So this book marks the end of the Abyssinia arc, as it seems this series will follow the same pattern of a mini arc per trilogy of books and I have to say, I’m not all that sorry to see the back of Abyssinia. This book couldn’t decide whether Val and Skulduggery were meant to be helping Abyssinia or fighting her and honestly, I just still don’t find her a convincing villain, I’m far more intrigued as to what Crepuscular might do, as we don’t quite know what his motives are yet and he seems to have more potential as a villain. It’s a shame because I feel like Abyssinia could have had potential, but Landy just couldn’t decide what to do with her.

The pacing was much better in this one than in Midnight, I will say that I did still find elements confusing, there’s a lot of switching between different character POVs and a lot of different plotlines, but overall, the plot felt far more coherent in this one than it did in Midnight and despite being a much longer book, the pacing was far better, though it probably still could have used a bit being trimmed of the page length! The chapters were also a nice length as well, I love that Derek Landy tends to stick to quite short chapters as that’s what I tend to prefer! The ending chapters in particular felt incredibly rushed and I wasn’t entirely sure what was going on.

I appreciate that Derek Landy is making an attempt to make this phase of the series more diverse than the last phase, with success more in some areas than others. The mental health representation with Valkyrie is wonderful, her PTSD definitely isn’t glossed over and it’s something that she acknowledges that she needs help with, which I hope we get to see in later books.

The LGBTQ+ rep is decent and the conversations Val has about her sexuality felt realistic, and I really enjoyed her coming out to her parents. I will say that there were some phrasings that I felt were ill advised (particularly a bit where one of the characters says “all sorcerers turn bi eventually”) and could potentially have used some sensitivity reading? I don’t know if this book had sensitivity readers or not, but there were a couple of sentences about LGBTQ+ people that made me a little uncomfortable (bear in mind that I am an allocishet woman so I don’t know if what made me feel uncomfortable would be the same for LGBTQ+ readers, I just wanted to point it out in case it did) and could have used some tweaking.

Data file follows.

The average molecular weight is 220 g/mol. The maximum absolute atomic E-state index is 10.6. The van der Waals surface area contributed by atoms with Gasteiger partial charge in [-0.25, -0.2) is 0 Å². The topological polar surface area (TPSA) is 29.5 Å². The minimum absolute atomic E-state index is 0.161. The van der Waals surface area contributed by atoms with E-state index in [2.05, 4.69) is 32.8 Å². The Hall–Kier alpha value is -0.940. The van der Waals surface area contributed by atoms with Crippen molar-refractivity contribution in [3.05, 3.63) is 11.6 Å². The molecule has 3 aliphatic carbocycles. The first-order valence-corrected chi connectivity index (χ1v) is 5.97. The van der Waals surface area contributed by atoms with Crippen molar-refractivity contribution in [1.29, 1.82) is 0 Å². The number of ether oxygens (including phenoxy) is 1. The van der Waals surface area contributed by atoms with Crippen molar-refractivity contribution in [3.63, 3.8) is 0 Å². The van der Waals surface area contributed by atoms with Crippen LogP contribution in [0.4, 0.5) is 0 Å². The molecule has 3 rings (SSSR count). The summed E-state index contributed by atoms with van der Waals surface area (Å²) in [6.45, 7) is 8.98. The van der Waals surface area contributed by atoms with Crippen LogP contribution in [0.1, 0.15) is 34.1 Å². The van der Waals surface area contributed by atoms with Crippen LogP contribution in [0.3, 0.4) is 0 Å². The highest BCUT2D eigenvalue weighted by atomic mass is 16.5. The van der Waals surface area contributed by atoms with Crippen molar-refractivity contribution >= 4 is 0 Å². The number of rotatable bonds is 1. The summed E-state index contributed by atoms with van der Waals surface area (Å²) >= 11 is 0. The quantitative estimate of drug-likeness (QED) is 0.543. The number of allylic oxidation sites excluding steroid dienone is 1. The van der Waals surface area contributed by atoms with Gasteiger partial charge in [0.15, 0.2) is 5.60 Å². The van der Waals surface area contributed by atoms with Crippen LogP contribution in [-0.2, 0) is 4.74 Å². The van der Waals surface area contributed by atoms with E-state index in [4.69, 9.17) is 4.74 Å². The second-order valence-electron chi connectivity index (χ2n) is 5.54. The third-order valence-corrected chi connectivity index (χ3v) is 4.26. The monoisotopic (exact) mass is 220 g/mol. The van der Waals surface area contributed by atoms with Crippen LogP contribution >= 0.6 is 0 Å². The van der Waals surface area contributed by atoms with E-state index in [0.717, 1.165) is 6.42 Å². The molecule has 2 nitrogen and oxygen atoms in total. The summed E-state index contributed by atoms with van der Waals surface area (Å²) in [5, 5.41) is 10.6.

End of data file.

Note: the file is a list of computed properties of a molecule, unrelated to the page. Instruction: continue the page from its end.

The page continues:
I’ll be honest, I didn’t actually realise that Miltisa and Val were dating before this book, it came off as kind of sudden for me. I mean I’m happy because I think Miltisa is great and there were definitely hints of the two getting closer in the first two books, but I just think the transition to them being girlfriends could have been handled a little less clunkily?

It was nice to see Skulduggery and Valkyrie somewhat back to their old partnership in this book. There’s still some awkwardness and it’s clear that they’re still learning to be around each other again, after a while away, but their classic banter comes more to the fore in this book, which was lovely to see, the humour in this book felt much more akin to phase one that the previous two, which I loved. I will say that Skulduggery still seems to be being under-utilised in this series, and I hope we get to see more of him in the next book.

I still don’t really understand the point of Flanery, I don’t think that this series needed a Trump-a-like, and although his storyline serves more of a purpose in this book than it has done previously, I still feel like he’s not really needed? I’m only really interested in Flanery in terms of what Crepuscular is using him for as I feel like there’s still a greater story to be explored there. I also don’t really get the whole point of the Sebastian finding Darquesse plot is because I don’t feel that she needs to come back and of all the plots in this book, that one is the one that really doesn’t fit and I think the book would have been stronger without it.

I liked Omen’s plotline a lot more in this book than I have in the previous two, his storyline felt more tied into the narrative this time than it has done in the past and I feel like he became much more a part of the team in this book which I liked. It is nice to have a sorcerer in these books that’s just kind of average, rather than super-powered as so many of the others seem to be. He has quite an awkward relationship with both Val and Skulduggery, which is quite humourous and he and Skulduggery have a particularly great conversation in this which shows some potential for mentorship later on in the series.

It was really great to see Tanith back, Val doesn’t have all that many female friends, so it’s nice to see her interact with other women and I definitely think her, Tanith and Militsa have the potential to be a great group from their few interactions in this book.

The actual asylum portions of the book that the book gets it’s title from were incredibly difficult to read. I get the point of showing Val’s increasing guilt, but I’m not sure that asylum was the way to do that, having her confronted by the ghosts of people whose deaths she feels responsible for is a good idea, but I don’t think it needed to take place in the asylum setting. I also didn’t like some of the weird formatting that crept into these chapters.